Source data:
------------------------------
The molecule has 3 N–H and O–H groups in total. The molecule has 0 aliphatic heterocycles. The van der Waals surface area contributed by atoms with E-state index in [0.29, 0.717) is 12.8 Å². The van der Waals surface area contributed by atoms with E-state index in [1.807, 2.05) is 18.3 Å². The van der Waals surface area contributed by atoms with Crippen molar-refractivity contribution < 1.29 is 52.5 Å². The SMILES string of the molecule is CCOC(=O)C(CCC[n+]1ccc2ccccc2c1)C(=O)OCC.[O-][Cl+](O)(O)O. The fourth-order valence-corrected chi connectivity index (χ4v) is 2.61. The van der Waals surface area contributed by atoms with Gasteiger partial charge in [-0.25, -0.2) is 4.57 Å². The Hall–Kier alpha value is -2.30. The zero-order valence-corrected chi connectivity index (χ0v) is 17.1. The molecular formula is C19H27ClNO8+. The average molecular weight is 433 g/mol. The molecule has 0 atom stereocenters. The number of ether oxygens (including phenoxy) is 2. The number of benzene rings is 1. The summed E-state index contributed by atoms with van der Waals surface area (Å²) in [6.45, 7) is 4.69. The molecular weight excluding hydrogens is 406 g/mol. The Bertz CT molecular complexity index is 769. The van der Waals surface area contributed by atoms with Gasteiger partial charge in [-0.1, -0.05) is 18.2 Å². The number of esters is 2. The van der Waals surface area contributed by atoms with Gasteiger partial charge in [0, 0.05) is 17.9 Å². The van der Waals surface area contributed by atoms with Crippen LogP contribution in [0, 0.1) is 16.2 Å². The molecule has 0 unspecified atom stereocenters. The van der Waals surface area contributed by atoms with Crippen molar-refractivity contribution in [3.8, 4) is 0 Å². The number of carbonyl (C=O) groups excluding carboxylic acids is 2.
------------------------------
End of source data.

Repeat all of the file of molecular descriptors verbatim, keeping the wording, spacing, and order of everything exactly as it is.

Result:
The molecule has 3 N–H and O–H groups in total. The molecule has 0 aliphatic heterocycles. The van der Waals surface area contributed by atoms with E-state index in [0.29, 0.717) is 12.8 Å². The van der Waals surface area contributed by atoms with E-state index in [1.807, 2.05) is 18.3 Å². The van der Waals surface area contributed by atoms with Crippen molar-refractivity contribution < 1.29 is 52.5 Å². The SMILES string of the molecule is CCOC(=O)C(CCC[n+]1ccc2ccccc2c1)C(=O)OCC.[O-][Cl+](O)(O)O. The fourth-order valence-corrected chi connectivity index (χ4v) is 2.61. The van der Waals surface area contributed by atoms with Gasteiger partial charge in [-0.25, -0.2) is 4.57 Å². The Hall–Kier alpha value is -2.30. The zero-order valence-corrected chi connectivity index (χ0v) is 17.1. The molecular formula is C19H27ClNO8+. The average molecular weight is 433 g/mol. The molecule has 0 atom stereocenters. The number of ether oxygens (including phenoxy) is 2. The number of benzene rings is 1. The summed E-state index contributed by atoms with van der Waals surface area (Å²) in [6.45, 7) is 4.69. The molecular weight excluding hydrogens is 406 g/mol. The Bertz CT molecular complexity index is 769. The van der Waals surface area contributed by atoms with Gasteiger partial charge in [-0.1, -0.05) is 18.2 Å². The number of esters is 2. The van der Waals surface area contributed by atoms with Gasteiger partial charge in [0, 0.05) is 17.9 Å². The van der Waals surface area contributed by atoms with Crippen LogP contribution in [0, 0.1) is 16.2 Å². The molecule has 0 unspecified atom stereocenters. The van der Waals surface area contributed by atoms with Crippen molar-refractivity contribution in [3.8, 4) is 0 Å². The number of carbonyl (C=O) groups excluding carboxylic acids is 2.